• Hedging provisions. Under pre-PATH law, except as provided by Treasury regulations, income from certain clearly identified REIT hedging transactions, including gain from the sale or disposition of such a transaction, is not included as gross income under either the 95% income or 75% income tests noted above. Transactions eligible for this exclusion include (i) transactions that hedge indebtedness incurred or to be incurred by the REIT to acquire or carry real estate assets and (ii) transactions entered into primarily to manage risk of currency fluctuation relating to any item that qualifies for the 95% income or 75% income test (both (i) and (ii) a “qualifying hedge”).  PATH expands the treatment of REIT hedges to include income from hedges of previously acquired qualifying hedges that a REIT entered to manage risk associated with liabilities or property that have been extinguished or disposed (in whole or in part). This provision is effective for tax years beginning after December 31, 2015.
  • Modification of REIT earnings and profits calculation to avoid duplicate taxation. PATH provides that current (but not accumulated) REIT earnings and profits for any tax year are not reduced by any amount that is not allowable as a deduction in computing taxable income for the tax year and was not allowable in computing its taxable income for any prior tax year. The provision applies only for purposes of determining whether REIT shareholders are taxed as receiving a REIT dividend or as receiving a return of capital (or capital gain if a distribution exceeds a shareholder’s stock basis). The provision is effective for tax years beginning after December 31, 2015.  
  • Treatment of certain services provided by taxable REIT subsidiaries. As a result of PATH, a TRS is permitted to provide certain services to the REIT, such as marketing, that is typically done by a third party. A TRS is permitted to develop and market REIT real property without subjecting the REIT to the 100% prohibited transactions tax.  The provision also expands the 100% excise tax on non-arm’s length transactions to include services provided by the TRS to its parent REIT. This provision is effective for tax years beginning after December 31, 2015.  
  • Exception from FIRPTA for certain stock of REITs. PATH increases from 5% to 10% the maximum stock ownership a shareholder may have held in a publicly traded corporation to avoid having that stock treated as a U.S. real property interest on disposition. In addition, the provision allows certain publicly traded entities to own and dispose of any amount of stock treated as a “United States real property interest” (“USRPI”), including stock in a REIT, without triggering FIRPTA withholding.  However, an investor in such an entity that holds more than 10% of such stock is still subject to withholding.  This provision applies to dispositions and distributions on or after the date of enactment.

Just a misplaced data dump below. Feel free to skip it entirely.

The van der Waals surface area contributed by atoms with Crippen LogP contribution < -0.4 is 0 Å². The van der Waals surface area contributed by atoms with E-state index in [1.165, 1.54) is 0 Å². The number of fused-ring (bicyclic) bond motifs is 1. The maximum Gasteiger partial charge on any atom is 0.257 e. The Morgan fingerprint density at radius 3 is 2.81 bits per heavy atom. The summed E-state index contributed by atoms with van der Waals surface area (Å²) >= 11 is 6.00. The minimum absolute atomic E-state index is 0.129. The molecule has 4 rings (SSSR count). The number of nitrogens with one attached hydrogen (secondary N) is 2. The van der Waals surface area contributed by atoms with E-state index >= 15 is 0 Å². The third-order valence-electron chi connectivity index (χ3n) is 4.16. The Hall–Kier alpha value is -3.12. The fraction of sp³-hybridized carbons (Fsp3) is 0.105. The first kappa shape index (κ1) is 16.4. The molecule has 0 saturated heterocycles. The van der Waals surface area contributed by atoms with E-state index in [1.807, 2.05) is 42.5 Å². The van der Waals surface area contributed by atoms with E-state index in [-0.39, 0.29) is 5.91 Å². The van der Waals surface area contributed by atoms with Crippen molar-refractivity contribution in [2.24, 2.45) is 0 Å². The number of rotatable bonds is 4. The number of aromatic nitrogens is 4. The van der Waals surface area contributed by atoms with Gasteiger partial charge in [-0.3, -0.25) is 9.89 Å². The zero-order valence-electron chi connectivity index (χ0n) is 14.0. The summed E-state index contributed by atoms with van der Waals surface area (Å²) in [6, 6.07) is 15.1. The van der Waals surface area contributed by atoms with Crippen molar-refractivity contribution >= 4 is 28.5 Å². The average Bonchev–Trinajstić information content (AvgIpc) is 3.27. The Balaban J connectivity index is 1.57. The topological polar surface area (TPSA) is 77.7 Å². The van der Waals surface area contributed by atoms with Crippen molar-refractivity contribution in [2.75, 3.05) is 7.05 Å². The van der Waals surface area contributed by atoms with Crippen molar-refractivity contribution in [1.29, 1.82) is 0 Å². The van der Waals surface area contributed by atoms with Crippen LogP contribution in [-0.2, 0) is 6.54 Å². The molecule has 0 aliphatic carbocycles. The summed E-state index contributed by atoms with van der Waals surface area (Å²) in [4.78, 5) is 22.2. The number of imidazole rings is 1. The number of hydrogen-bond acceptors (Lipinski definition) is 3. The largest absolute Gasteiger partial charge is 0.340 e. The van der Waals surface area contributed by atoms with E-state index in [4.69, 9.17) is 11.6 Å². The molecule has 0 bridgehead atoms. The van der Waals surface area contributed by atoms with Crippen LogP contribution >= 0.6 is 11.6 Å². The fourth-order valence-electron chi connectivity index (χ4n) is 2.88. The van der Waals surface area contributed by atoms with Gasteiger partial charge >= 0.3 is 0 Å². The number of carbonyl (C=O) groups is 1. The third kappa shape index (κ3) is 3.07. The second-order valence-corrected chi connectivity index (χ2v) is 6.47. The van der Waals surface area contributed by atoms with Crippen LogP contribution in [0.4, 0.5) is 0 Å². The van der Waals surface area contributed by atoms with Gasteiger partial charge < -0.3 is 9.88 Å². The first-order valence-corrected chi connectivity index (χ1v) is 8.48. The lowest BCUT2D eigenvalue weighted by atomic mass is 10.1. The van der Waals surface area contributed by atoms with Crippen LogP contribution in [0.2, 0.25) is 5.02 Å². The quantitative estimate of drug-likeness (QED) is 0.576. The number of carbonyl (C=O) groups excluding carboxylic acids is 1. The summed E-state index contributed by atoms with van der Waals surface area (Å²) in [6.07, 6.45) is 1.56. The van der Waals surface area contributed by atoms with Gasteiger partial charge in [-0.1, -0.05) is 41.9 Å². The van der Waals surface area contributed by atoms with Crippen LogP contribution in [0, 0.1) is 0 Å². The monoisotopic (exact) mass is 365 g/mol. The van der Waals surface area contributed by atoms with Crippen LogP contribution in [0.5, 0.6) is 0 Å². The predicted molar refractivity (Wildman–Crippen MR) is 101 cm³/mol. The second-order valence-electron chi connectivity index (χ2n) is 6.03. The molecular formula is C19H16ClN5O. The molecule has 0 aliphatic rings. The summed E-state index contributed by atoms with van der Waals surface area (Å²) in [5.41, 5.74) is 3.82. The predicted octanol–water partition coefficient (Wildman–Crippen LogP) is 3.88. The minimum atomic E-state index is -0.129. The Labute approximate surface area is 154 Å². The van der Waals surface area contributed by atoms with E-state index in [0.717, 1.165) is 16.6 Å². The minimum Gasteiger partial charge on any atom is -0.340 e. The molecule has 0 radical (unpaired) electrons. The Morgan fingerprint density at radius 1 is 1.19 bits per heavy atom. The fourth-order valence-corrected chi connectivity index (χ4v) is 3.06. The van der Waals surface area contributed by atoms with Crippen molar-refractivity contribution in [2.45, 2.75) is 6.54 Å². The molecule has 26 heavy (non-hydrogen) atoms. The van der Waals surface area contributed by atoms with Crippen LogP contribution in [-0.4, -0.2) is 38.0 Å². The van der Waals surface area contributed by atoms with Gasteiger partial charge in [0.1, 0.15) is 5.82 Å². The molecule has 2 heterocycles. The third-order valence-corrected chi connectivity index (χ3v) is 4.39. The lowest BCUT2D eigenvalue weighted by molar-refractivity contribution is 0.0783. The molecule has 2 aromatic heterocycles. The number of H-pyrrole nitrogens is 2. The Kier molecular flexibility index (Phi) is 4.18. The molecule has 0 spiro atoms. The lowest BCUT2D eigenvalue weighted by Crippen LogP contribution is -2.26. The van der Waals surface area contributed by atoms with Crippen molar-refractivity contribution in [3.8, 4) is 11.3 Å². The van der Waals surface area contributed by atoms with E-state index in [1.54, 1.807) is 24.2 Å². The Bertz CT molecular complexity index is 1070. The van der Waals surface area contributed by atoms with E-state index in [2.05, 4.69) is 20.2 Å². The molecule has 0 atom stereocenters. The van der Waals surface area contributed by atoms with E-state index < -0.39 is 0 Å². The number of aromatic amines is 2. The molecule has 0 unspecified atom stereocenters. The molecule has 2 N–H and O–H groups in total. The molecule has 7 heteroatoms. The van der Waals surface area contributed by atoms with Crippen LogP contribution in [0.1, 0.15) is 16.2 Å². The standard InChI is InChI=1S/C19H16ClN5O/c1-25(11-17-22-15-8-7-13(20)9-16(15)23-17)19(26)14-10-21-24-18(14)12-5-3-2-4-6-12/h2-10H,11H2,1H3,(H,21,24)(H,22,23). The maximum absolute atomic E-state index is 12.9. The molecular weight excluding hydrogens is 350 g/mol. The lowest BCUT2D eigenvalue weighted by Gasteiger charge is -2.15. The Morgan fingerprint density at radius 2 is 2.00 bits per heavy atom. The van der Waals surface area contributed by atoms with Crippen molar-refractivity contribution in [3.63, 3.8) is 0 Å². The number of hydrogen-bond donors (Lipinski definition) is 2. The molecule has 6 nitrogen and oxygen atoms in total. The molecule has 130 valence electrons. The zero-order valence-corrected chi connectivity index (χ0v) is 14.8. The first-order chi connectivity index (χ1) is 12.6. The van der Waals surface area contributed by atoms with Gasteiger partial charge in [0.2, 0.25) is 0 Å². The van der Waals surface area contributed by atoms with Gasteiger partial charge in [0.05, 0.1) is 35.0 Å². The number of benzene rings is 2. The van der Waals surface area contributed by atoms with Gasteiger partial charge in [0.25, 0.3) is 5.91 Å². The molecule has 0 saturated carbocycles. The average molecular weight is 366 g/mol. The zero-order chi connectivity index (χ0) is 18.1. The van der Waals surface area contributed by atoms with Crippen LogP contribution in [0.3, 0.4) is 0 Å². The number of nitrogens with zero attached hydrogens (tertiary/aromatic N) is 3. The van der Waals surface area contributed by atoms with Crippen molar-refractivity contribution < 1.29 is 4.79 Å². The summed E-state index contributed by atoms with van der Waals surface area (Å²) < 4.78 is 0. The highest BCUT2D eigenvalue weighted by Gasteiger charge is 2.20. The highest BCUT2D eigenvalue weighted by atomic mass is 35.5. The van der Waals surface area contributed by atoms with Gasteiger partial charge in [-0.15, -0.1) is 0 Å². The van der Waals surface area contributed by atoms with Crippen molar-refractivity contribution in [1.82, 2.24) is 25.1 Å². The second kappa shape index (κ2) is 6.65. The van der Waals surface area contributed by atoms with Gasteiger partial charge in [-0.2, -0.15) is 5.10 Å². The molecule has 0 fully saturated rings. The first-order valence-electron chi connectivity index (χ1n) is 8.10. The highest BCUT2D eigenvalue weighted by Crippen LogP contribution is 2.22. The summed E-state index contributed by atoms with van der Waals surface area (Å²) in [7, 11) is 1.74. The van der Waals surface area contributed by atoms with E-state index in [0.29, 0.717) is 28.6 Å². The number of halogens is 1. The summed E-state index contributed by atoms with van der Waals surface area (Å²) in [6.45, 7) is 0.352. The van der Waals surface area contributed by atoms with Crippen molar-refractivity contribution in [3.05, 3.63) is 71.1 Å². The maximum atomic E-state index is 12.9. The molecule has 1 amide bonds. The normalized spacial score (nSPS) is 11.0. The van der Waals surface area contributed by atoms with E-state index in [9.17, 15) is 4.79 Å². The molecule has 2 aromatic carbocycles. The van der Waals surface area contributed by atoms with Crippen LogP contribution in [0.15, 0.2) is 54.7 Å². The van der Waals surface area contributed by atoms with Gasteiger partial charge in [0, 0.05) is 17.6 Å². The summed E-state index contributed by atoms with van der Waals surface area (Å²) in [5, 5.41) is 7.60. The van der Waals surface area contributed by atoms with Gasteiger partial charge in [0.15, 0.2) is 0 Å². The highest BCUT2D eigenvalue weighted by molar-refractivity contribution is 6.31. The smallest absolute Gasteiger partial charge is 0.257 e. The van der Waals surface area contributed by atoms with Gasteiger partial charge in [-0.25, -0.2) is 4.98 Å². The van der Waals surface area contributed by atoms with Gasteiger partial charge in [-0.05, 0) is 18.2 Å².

• Interests in RICs and REITs not excluded from definition of United States real property interests. Under pre-PATH law, an interest in a corporation is not a USRPI  if (1) as of the date of disposition of such interest, such corporation did not hold any USRPIs,  and (2) all the USRPIs held by such corporation during the shorter of (i) the period of time after June 18, 1980, during which the taxpayer held such interest, or (ii) the 5-year period ending on the date of disposition of such interest, were either disposed of in transactions in which the full amount of the gain (if any) was recognized, or ceased to be USRPIs by reason of the application of this rule to one or more other corporations (the so-called “cleansing rule”).  PATH provides that the cleansing rule applies to stock of a corporation only if neither such corporation nor any predecessor of such corporation was a RIC or REIT at any time during the shorter of the periods described in “(i)” and “(ii)” above. This provision applies to dispositions on or after the date of enactment.
  • Dividends derived from RICS and REITs ineligible for deduction for United States source portion of dividends from certain foreign corporations. Under pre-PATH law, dividends received by a corporation from a foreign corporation are generally not eligible for the corporate dividends received deduction.  However, if a U.S. corporation is a 10% or greater shareholder of a foreign corporation, the U.S. corporation is generally entitled to a dividends received deduction for the portion of dividends received that are attributable to the post-1986 undistributed U.S. earnings of the foreign corporation.  PATH provides that for purposes of determining whether dividends from a foreign corporation (attributable to dividends from an 80% owned domestic corporation) are eligible for a dividends received deduction, dividends received by the foreign corporation from RICs and REITs are not treated as dividends from domestic corporations. This provision applies to dividends received from RICs and REITs on or after the date of enactment.  Further, PATH specifically states that no inference is intended with respect to the proper treatment of dividends received from RICs or REITs before the date of enactment under the rules governing the dividends received deduction in connection with dividends received from certain foreign corporations.